History and pubs, London has plenty of both. From famous landlords to violent and bloody pasts, here are 8 amazing/fascinating/interesting/mildly noteworthy facts about London’s pubs and bars. Got any more? Tweet us @allinlondoncouk
The Porter was invented at The Bell Brewery in our very own Shoreditch back in 1522. The idea was conceived when popular demand spiked for a dark beer, which at the time came mixed from thirds of ale, beer and two-penny (a strong pale ale). Quick on the uptake, brewer Ralph Harwood observed that serving the drink mixed from one barrel would save landlord’s time and more importantly, be hugely profitable. And so the Porter was born. Not long after, a certain Irishman named Arthur Guinness began tinkering with an extra dark version of the porter. But who knows what came of that.
Red Lion Pubs
The Red Lion is the most popular pub name in Britain, thought to be due to the frequency with which the symbol of the red lion appeared on the heraldic badges of the ruling classes in the 15th Century. Depending on where you get your information from the number of Red Lion pubs in the UK is anywhere between 600 and 800. More importantly, the number of Red Lion’s within the M25 stands at 46. Here’s one of our favourite (and oldest) Red Lion’s
You probably know that Guy Ritchie owns the Punch Bowl in Mayfair thanks to the exposure he and Madonna received from tabloid paps when they were going through their ‘matching tweed and flat cap phase’. What you might not know is that charming Limehouse pub The Grapes
, is owned by none other than Gandalf the Grey. That’s right, Sir Ian Mckellan is the landlord of this Thames-side East-End boozer and as celebrity owners go, that’s pretty special.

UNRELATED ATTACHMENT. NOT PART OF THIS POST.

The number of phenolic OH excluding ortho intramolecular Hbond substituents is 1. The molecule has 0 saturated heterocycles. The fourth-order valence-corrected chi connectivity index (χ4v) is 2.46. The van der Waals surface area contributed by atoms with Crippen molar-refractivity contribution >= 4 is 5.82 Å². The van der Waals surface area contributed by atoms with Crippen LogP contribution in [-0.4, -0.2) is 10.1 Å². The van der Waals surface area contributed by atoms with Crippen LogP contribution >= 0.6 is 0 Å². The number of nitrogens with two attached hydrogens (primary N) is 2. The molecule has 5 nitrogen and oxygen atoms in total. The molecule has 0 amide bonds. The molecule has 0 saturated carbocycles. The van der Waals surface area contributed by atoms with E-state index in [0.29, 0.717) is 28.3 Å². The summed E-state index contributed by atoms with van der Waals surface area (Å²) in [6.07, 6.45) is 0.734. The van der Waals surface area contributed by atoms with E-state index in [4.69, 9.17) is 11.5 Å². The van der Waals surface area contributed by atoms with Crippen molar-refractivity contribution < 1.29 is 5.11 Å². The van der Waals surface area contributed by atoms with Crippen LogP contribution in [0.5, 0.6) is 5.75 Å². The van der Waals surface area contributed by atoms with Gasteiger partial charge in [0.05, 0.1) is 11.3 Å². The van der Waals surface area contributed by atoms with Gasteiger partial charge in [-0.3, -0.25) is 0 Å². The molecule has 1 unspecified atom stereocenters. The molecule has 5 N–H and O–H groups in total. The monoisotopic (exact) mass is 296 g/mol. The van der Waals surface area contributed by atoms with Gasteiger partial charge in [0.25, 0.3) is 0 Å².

Pubs and The Tube
There are five London Underground stations named after pubs. They are: Angel, Manor House, Royal Oak, Swiss Cottage and Elephant and Castle.
Logie Baird at Bar Italia
Back in 1926, in the building where Bar Italia
in Soho stands today, John Logie Baird gave the first public demonstration of how television was going to work. Later on, Pulp came along and wrote a song about the bar.
Pop Goes the Weasel
The Eagle referred to in the nursery rhyme ‘Pop Goes the Weasel’ is none other than The Eagle
pub just off Old Street Roundabout. The line ‘Pop! goes the weasel’ is a reference to the sweatshops of the textile industry that were located here in the 17th Century. The moral of the song is that while you may drink to escape the monotony of the hard, manual labour, the spinner’s weasel would always be waiting for you.
Up and Down the City Road
In and Out the Eagle
That’s the way the money goes
Pop! Goes the weasel
Blood and Bare knuckles
Better historians than us (i.e. with more than an A-Level in the subject to their name) have come up short in attempts to settle the argument of what is London’s oldest pub but most agree that the Lamb and Flag
in Covent Garden is one of them. We like the fact that it is old but we really
like the fact that it was nicknamed the Bucket of Blood thanks to the brutal bare-knuckle fights that it used to host.
London’s Tiniest Bar
Like London’s oldest pubs there is some dispute as to which pub has the honour of being London’s smallest. The Rake
in Borough Market makes a claim – and it may well be true. However, The Dove
in Hammersmith has a small bar room secreted away inside it that has a place in the Guinness Book of Records as the smallest bar room in the world. Not just London - the World!